During periods of heightened volatility individual stock selection becomes more difficult. By way of contrast, ETF’s enable investors access to a broader investment strategy. But not all indexes are the same. Different indexes have different purposes. Before the phenomenal growth of ETFs, financial market indexes were and continue to be used as a measure of the performance of a particular market or sector. They are used in economic planning, as a simple tool for the media and as benchmarks to judge the performance of individual investments. The most well-known indexes are the country indexes which include the likes of Australia’s S&P/ASX 200 and the S&P 500 in the U.S.
These indexes were not designed specifically to be investable. They do their job well but their job was not designed to service investors in ETFs. The benchmark indexes do not apply any liquidity tests, and they do not approach diversification in a considered way, other than just looking at the company’s market capitalisation.
As a result, these indexes are often not truly diverse. For example, when allocating to a portfolio of 200 or 300 companies an investor would naturally expect more diversification than having 50% of their investment to go to just two sectors, or have 45% invested in just 10 companies. However, that is the reality of what you’re getting when you invest in a fund that tracks Australia’s benchmark indexes. We have recently written about strategies to overcome this here and here.
It is not just these broad market capitalisation weighted indexes that may have unintended concentration risks. Some sector specific or thematic funds may be adversely impacted by one specific stock or subsector. For example, the S&P/ASX 300 A-REITs Index has over 25% exposure to one industrial property, Goodman Group.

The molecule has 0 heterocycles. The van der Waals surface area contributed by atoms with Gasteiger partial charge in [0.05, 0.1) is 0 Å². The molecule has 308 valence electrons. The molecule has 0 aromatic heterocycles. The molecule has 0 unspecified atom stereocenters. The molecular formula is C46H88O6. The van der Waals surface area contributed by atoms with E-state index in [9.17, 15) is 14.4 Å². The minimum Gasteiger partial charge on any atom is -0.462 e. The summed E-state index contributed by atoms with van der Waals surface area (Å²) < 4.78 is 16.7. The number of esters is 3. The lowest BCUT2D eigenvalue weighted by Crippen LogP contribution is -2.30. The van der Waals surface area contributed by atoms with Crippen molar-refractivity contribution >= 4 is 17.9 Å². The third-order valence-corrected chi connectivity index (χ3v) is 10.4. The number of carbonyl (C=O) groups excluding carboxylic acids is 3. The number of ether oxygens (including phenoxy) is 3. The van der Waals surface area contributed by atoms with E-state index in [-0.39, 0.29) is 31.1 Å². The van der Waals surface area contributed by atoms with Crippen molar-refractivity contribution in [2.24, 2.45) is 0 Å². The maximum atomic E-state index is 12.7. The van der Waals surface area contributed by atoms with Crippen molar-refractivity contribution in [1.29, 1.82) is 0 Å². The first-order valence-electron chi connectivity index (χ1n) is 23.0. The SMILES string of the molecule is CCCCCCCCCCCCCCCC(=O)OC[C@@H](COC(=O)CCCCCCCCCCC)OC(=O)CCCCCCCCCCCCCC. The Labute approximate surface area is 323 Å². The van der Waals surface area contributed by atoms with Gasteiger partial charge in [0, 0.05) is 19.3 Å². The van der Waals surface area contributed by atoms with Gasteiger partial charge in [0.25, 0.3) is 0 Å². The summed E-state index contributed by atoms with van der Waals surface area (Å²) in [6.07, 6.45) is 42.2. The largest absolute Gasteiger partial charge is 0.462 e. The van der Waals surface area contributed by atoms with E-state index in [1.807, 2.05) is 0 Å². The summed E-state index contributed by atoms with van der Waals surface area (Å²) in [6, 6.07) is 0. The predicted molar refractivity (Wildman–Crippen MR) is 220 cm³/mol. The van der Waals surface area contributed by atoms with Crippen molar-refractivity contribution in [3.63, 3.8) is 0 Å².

Poor index design may also result in constituents being in the portfolio that do not align with your understanding of the fund, or the way it has been marketed. These could lead to variations of performance that are difficult to explain. This leads us to the third key consideration.
One of the most obvious examples of Exchange Traded Funds not doing what they purport to do of late has been in the area of ESG (Environmental, Social and Governance). Funds that claim to be green but whose claims cannot be substantiated have come to be known as “greenwashing.” The greenwashing problem has been highlighted by the International Monetary Fund (IMF), which said proper regulatory oversight needs to be in place to prevent the practice, and to help ensure fund labels reflect how their money is invested. “Labels have become an increasingly important driver of fund flows, especially in the retail [investor] segment of the market,” the IMF said. It said labels must represent funds’ investment objectives.
Australia’s regulator ASIC has responded. As a part of its Corporate Plan, ASIC “will take action to prevent harms arising from greenwashing and to support effective climate and sustainability governance and disclosure”. ASIC has already issued a number of infringement notices for greenwashing and last month launched its first court proceeding alleging greenwashing.
Again, these types of events should remind investors to check their investments.
Fund managers can be tempted to exploit investors growing interest in ensuring their money is doing good for the planet as well as their overall returns. Investors must be vigilant and take time to ask:
- Does this fund truly do what it says it will do?
Review the way companies are selected for the fund. Does it make sense? Are you comfortable with all the holdings? Does it align with the way the fund is marketed?
- If the fund says it addresses an issue like climate change, consider how?
Again, consider both the companies included in the fund and why they were included in the context of climate change and carbon emissions. Some people may not be comfortable with the argument that a company like Zoom, for example, takes cars off the road, thereby having a positive effect on the climate.
You could also apply a similar framework to factor funds.
- Do all the companies in the index make sense? For example, a large Australian equity quality index should not include banks by virtue of their high financial leverage ratio relative to the Australian equity universe.
The same logic could be applied to sector and so-called thematic ETFs. Do all the companies in the index make sense? Why for example, would a healthcare focused ETF have an exercise company or an online pharmacy? Their links to the sector or theme is tenuous, at best.
When you look under the bonnet of your ETF, consider liquidity, diversification and the purpose. All investing involves risks, but regular ‘servicing’ is important for your portfolio. As always, we recommend you speak to a financial adviser who is best placed to determine which ETF is right for you.